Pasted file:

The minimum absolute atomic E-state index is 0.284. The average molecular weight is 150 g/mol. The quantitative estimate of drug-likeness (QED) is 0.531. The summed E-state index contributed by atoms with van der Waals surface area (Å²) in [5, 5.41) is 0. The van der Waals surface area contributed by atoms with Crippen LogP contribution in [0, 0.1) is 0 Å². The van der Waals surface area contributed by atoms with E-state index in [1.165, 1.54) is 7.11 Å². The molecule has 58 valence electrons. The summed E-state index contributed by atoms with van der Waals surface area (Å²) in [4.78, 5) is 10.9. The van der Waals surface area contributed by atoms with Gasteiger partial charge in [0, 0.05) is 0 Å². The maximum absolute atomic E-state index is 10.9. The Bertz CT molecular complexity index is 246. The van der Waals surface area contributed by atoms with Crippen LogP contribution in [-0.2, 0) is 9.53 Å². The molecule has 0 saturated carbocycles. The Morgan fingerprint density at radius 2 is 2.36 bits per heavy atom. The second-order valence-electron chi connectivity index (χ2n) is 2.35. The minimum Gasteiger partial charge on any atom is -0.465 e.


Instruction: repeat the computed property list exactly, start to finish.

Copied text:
The minimum absolute atomic E-state index is 0.284. The average molecular weight is 150 g/mol. The quantitative estimate of drug-likeness (QED) is 0.531. The summed E-state index contributed by atoms with van der Waals surface area (Å²) in [5, 5.41) is 0. The van der Waals surface area contributed by atoms with Crippen LogP contribution in [0, 0.1) is 0 Å². The van der Waals surface area contributed by atoms with E-state index in [1.165, 1.54) is 7.11 Å². The molecule has 58 valence electrons. The summed E-state index contributed by atoms with van der Waals surface area (Å²) in [4.78, 5) is 10.9. The van der Waals surface area contributed by atoms with Gasteiger partial charge in [0, 0.05) is 0 Å². The maximum absolute atomic E-state index is 10.9. The Bertz CT molecular complexity index is 246. The van der Waals surface area contributed by atoms with Crippen LogP contribution in [-0.2, 0) is 9.53 Å². The molecule has 0 saturated carbocycles. The Morgan fingerprint density at radius 2 is 2.36 bits per heavy atom. The second-order valence-electron chi connectivity index (χ2n) is 2.35. The minimum Gasteiger partial charge on any atom is -0.465 e.